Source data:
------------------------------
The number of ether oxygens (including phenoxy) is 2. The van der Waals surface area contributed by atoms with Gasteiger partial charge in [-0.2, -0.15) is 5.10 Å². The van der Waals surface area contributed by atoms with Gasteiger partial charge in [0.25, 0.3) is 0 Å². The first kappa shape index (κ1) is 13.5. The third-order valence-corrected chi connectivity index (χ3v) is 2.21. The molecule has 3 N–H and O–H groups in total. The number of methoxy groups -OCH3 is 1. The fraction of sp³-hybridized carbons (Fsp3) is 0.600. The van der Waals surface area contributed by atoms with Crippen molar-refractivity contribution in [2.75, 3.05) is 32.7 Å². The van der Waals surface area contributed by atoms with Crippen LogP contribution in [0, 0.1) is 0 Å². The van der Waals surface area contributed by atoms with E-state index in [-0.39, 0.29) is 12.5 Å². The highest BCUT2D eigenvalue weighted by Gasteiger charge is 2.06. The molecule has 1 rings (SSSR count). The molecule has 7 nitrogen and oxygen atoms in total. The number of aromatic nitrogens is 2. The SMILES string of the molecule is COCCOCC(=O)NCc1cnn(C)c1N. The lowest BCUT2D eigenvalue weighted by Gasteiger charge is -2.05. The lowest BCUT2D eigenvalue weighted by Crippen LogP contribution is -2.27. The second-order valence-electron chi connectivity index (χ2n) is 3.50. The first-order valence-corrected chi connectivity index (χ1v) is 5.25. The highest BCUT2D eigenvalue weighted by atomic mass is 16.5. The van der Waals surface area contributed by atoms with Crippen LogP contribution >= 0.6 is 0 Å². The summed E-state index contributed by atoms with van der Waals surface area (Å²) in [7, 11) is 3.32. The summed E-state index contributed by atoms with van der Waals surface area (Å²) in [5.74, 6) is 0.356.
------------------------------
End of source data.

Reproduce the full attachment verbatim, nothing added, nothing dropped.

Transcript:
The number of ether oxygens (including phenoxy) is 2. The van der Waals surface area contributed by atoms with Gasteiger partial charge in [-0.2, -0.15) is 5.10 Å². The van der Waals surface area contributed by atoms with Gasteiger partial charge in [0.25, 0.3) is 0 Å². The first kappa shape index (κ1) is 13.5. The third-order valence-corrected chi connectivity index (χ3v) is 2.21. The molecule has 3 N–H and O–H groups in total. The number of methoxy groups -OCH3 is 1. The fraction of sp³-hybridized carbons (Fsp3) is 0.600. The van der Waals surface area contributed by atoms with Crippen molar-refractivity contribution in [2.75, 3.05) is 32.7 Å². The van der Waals surface area contributed by atoms with Crippen LogP contribution in [0, 0.1) is 0 Å². The van der Waals surface area contributed by atoms with E-state index in [-0.39, 0.29) is 12.5 Å². The highest BCUT2D eigenvalue weighted by Gasteiger charge is 2.06. The molecule has 1 rings (SSSR count). The molecule has 7 nitrogen and oxygen atoms in total. The number of aromatic nitrogens is 2. The SMILES string of the molecule is COCCOCC(=O)NCc1cnn(C)c1N. The lowest BCUT2D eigenvalue weighted by Gasteiger charge is -2.05. The lowest BCUT2D eigenvalue weighted by Crippen LogP contribution is -2.27. The second-order valence-electron chi connectivity index (χ2n) is 3.50. The first-order valence-corrected chi connectivity index (χ1v) is 5.25. The highest BCUT2D eigenvalue weighted by atomic mass is 16.5. The van der Waals surface area contributed by atoms with Crippen LogP contribution >= 0.6 is 0 Å². The summed E-state index contributed by atoms with van der Waals surface area (Å²) in [7, 11) is 3.32. The summed E-state index contributed by atoms with van der Waals surface area (Å²) in [5.74, 6) is 0.356.